I carefully knifed the number out by hand (and ruler) – no cut templates were made. I supposed I could have fed this into the vinyl cutter if I had planned this better. In ambient room lighting, it looks tacky because the background stands out, but in bright outdoor light, it’s not as noticeable.
replacing the Trackstar
Little known fact: For one reason or another, after the previous garaging video, the Trackstar 200A controller died. It didn’t die in flames – rather, one phase simply stopped driving. So in fact I could ‘skateboard’ Chibi-Mikuvan up to 5-6mph, hop in, and it would actually still keep on driving. However, with a dead phase, it couldn’t start or run at low speeds. Inertia! It works!
Having one of the student teams this past spring suffer a Trackstar failure in almost exactly the same fashion, I began to suspect that the up and down jostling and high frequency impacts of being used in a vehicle was causing the signal board to come loose inside. As documented in One Thousand and One Hobbyking Amps, the signal board on these things is held on by 1 small header, and allegedly retained by rubber foam tape. However, when I pulled that unit apart, the board came off really easily, with not much compression of the foam tape visible.
It’s my hunch that impacts shake the signal board header loose just enough to cause one bank of FETs to possibly become disconnected from the driver chips, and since the power board doesn’t appear to have any gate protection hardware (pulldown resistors and Zener diodes), that phase probably died instantly from cross-conduction or dV/dt damage to the gates.
I decided that the power board was not worth saving for a few reasons. First, it’s a massively heavy (6 ounce or heavier) board with copper conductor bars soldered to it – rework would have been borderline impossible. Second, it’s potted for waterproofing, as far as I can tell. The FETs are sandwiched right next to the conductor bars.
Hence, I gave in and just ordered a replacement. Damn you, Hobbyking!
This time, the first thing I did was to crack it open. Shown on the right is the number of tools I needed to use to do this. I have no clue what the hell these screws are supposed to be, but some prefer a 2mm hex, some a T9 (!?) Torx, and two of them Phillips.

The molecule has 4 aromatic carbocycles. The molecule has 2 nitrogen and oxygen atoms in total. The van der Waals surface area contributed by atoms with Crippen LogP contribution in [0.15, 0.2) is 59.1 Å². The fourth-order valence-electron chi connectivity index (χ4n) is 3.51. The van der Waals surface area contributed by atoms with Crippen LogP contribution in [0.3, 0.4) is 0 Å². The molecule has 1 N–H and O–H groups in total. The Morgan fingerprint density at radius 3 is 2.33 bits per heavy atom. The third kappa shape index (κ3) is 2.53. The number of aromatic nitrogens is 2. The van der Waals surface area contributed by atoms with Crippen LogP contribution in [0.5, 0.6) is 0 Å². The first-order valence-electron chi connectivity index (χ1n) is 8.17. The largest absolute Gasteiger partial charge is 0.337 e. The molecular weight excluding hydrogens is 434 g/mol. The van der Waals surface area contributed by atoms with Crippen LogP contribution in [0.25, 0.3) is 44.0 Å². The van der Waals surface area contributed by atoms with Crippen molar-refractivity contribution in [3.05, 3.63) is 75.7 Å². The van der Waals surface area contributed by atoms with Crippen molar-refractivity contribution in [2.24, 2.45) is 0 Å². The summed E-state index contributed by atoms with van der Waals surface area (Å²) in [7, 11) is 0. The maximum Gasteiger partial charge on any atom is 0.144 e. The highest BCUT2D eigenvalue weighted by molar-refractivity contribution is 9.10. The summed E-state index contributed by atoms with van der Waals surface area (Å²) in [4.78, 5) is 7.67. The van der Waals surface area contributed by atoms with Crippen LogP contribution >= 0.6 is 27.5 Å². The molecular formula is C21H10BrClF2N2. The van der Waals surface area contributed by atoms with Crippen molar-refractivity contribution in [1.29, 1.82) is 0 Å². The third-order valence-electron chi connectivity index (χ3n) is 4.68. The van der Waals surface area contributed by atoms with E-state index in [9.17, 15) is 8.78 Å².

Next, I took out my favorite contact cement & robot wheel retread compound & waterproofing coating & what have you. E6000, and its related adhesive Goop, are some of my favorite adhesives. In this case, I’m using it far more as a structural filler. I put 3 big globs of it on the near two corners and far edge of the board.
I’m basically resigning this controller to be never repaired, but that’s fine.
After replacing the controller, I joined in another MITERS silly vehicle proving session in the garage. This time, I couldn’t get the dashcam to stick to the helmet any more, so had to rely exclusively on random people filming, which always ends so well. The art and science of holding a camera steady is one that is only developed through a habit of documentation – most people can’t do it. This is all the useful video I was able to get that wasn’t jittery, out of focus, or cut too short.
That sound at 0:16 which is oddly reminiscent of a gear falling out of a gearbox is…. yeah. Under heavy motor braking, once again the pinion got yanked off its taper by the action of the helical bevel gear. It proceeded to screw itself back in once I hit the throttle really hard. I need to remake that entire input shaft at this point, since it’s doubtlessly been gouged up and damaged by the slipping gear. I’m also going to reduce the maximum motor braking force back down to 25% – I left it at 50% for this test – for actual racing, since it seems to be a point of reliability trouble.
This run, I beat my previous time (57 seconds) by 2 seconds since I carried more speed through the end turns. I’ve figured out how to get this thing to not understeer near top speed – the answer is lean all the way forward. I believe this puts me within 2 seconds of the all-time garage record by Tinykart.
Left to do on Chibi-Mikuvan is making the water cooling circuit, for which I have all the parts for already. The next thing to do after that is to make spare everythings: battery packs and entire motor-gearbox assemblies are first. This way, if I have a motor or gearbox failure
in battle during the race, it’s easy to swap and get going again. Eventually, I want to set up the 2.00gokart course again and run one full simulated race scenario – as many laps as possible on one battery, a battery change, and a tire change.
I’ve signed up for the Detroit Maker Faire race, which is a feasible one to get to, so shit will get real soon!